Mozilla recently launched Track THIS, a browsing history project that can help consumers dupe advertisers through the creation of depersonalized browser behavior.
Track THIS, the result of a collaboration between Mschf Internet Studios and Mozilla’s Firefox, “opens up 100 tabs crafted to fit a specific character—a hypebeast, a filthy rich person, a doomsday prepper, or an influencer,” explains Vice.
Touted as “a new kind of incognito” browsing project, Track THIS was created with the aim of showing internet users how third-party ad trackers work.
“These trackers and these websites really commoditize you, and they don’t really make you feel like a person,” Daniel Greenberg, director of strategy and distribution for mschf, told Vice. “So we wanted to do something visceral that makes the user feel like they’re in control again.”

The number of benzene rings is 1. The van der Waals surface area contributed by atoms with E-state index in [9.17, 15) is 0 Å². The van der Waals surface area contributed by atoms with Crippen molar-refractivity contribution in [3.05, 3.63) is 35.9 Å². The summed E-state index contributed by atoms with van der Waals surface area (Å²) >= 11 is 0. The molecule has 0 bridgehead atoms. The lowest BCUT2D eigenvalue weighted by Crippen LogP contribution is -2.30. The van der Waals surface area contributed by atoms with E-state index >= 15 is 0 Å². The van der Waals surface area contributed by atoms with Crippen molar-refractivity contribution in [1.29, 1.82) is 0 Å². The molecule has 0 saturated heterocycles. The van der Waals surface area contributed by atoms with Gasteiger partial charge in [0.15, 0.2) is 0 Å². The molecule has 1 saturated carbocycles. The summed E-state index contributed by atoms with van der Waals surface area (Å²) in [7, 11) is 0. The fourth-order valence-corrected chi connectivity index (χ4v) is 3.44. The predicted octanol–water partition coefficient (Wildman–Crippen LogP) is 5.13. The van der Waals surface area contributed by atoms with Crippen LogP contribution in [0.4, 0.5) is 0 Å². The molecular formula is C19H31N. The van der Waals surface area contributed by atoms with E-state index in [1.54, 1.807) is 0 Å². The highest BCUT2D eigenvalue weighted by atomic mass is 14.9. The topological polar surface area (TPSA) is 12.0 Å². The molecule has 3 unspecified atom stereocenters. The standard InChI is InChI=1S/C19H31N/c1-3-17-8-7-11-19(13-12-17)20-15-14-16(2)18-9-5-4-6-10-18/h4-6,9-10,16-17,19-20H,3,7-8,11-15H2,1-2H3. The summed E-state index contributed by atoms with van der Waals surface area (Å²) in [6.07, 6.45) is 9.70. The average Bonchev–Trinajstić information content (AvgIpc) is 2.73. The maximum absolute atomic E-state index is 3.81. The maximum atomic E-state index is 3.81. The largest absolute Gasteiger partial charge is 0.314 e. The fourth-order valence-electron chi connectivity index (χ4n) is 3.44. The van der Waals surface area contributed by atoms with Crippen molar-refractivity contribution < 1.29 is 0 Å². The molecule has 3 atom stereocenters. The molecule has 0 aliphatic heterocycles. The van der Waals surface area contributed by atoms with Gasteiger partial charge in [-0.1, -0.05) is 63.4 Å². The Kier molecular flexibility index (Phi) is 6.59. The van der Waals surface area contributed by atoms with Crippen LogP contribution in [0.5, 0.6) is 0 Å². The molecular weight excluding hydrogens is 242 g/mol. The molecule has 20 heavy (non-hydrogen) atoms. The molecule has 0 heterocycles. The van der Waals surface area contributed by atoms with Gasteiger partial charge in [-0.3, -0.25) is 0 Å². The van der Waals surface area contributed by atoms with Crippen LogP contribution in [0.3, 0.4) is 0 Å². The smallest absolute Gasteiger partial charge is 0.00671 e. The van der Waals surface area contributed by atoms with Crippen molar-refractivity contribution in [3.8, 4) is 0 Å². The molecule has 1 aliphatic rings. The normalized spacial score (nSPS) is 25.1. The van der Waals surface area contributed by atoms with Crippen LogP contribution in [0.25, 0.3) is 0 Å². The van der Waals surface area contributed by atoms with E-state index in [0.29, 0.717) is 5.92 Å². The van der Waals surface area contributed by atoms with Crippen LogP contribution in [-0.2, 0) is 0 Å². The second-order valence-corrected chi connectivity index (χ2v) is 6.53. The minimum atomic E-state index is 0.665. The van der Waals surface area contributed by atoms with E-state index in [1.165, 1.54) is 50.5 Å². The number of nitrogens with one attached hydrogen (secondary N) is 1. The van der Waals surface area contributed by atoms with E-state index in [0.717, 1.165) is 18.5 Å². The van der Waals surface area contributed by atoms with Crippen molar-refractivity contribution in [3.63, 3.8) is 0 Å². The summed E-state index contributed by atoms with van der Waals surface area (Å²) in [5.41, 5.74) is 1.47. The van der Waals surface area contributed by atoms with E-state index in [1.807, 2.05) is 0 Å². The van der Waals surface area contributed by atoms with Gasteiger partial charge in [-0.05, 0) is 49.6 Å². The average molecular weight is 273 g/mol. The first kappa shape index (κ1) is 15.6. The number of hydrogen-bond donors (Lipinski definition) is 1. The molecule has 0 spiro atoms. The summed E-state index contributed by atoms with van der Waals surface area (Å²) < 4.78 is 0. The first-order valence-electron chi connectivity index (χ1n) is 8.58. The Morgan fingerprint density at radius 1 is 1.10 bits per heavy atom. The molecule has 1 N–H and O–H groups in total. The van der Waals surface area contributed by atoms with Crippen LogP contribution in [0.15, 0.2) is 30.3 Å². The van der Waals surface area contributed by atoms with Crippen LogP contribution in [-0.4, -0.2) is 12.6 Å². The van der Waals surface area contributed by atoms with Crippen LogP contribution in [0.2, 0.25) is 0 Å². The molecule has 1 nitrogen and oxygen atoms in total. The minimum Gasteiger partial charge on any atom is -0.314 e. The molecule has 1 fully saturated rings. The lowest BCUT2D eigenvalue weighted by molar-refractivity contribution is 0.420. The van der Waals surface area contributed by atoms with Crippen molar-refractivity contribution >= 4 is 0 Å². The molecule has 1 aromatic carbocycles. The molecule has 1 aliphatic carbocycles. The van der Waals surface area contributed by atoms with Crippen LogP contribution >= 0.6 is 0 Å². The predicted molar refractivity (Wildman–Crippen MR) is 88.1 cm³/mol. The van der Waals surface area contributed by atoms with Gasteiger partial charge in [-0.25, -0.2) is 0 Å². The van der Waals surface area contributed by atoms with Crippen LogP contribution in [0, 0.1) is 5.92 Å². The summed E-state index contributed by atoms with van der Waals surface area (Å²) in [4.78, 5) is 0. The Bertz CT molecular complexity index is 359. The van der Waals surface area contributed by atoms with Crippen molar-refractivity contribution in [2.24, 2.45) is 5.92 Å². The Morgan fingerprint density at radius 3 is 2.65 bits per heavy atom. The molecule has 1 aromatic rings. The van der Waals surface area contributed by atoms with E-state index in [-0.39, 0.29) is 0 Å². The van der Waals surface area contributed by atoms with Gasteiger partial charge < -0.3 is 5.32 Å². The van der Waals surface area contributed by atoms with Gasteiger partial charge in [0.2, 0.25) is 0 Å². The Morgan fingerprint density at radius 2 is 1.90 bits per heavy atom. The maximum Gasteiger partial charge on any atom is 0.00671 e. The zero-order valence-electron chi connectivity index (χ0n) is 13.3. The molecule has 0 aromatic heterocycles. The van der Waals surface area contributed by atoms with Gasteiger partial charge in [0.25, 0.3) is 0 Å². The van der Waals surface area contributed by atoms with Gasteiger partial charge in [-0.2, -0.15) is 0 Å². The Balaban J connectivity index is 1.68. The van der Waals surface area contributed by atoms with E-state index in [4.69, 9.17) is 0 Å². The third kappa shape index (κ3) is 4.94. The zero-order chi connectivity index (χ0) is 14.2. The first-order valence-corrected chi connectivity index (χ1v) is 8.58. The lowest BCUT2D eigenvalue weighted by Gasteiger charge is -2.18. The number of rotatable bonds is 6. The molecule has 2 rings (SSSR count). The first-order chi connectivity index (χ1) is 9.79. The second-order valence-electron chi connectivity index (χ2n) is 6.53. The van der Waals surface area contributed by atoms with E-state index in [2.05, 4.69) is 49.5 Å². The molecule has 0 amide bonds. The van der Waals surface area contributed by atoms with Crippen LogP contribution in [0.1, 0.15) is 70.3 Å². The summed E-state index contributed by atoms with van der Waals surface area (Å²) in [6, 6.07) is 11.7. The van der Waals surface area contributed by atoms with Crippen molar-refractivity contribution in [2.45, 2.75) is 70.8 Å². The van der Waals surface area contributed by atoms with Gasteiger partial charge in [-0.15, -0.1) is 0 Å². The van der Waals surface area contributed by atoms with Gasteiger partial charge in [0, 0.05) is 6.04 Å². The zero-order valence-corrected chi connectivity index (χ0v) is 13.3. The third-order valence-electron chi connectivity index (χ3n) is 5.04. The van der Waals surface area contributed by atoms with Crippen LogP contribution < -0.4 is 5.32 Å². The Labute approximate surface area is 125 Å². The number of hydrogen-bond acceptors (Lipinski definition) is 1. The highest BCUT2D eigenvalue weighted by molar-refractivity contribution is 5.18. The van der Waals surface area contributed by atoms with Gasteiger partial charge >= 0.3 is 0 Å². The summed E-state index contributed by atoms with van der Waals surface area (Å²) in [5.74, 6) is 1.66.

Four ‘alter ego’ choices
Users can choose from one of four “alter egos” -- Hypebeast, Filthy Rich, Doomsday, or Influencer -- and Track THIS will “open 100 tabs of pure madness to fool trackers into thinking you're someone else.”
“This will show you ads for products you might not be interested in at all, so it’s really just throwing off brands who want to advertise to a very specific type of person,” Mozilla said in a press release. “You’ll still be seeing ads. And eventually, if you just use the internet as you typically would day to day, you’ll start seeing ads again that align more closely to your normal browsing habits.”
The project is part of a push by Firefox to show users how they’re being tracked. Ultimately, Firefox is aiming to get users on board with its Enhanced Tracking Protection feature, which offers stronger privacy protection.
“If you’d rather straight-up block third-party tracking cookies, go ahead and get Enhanced Tracking Protection in Firefox,” the company said.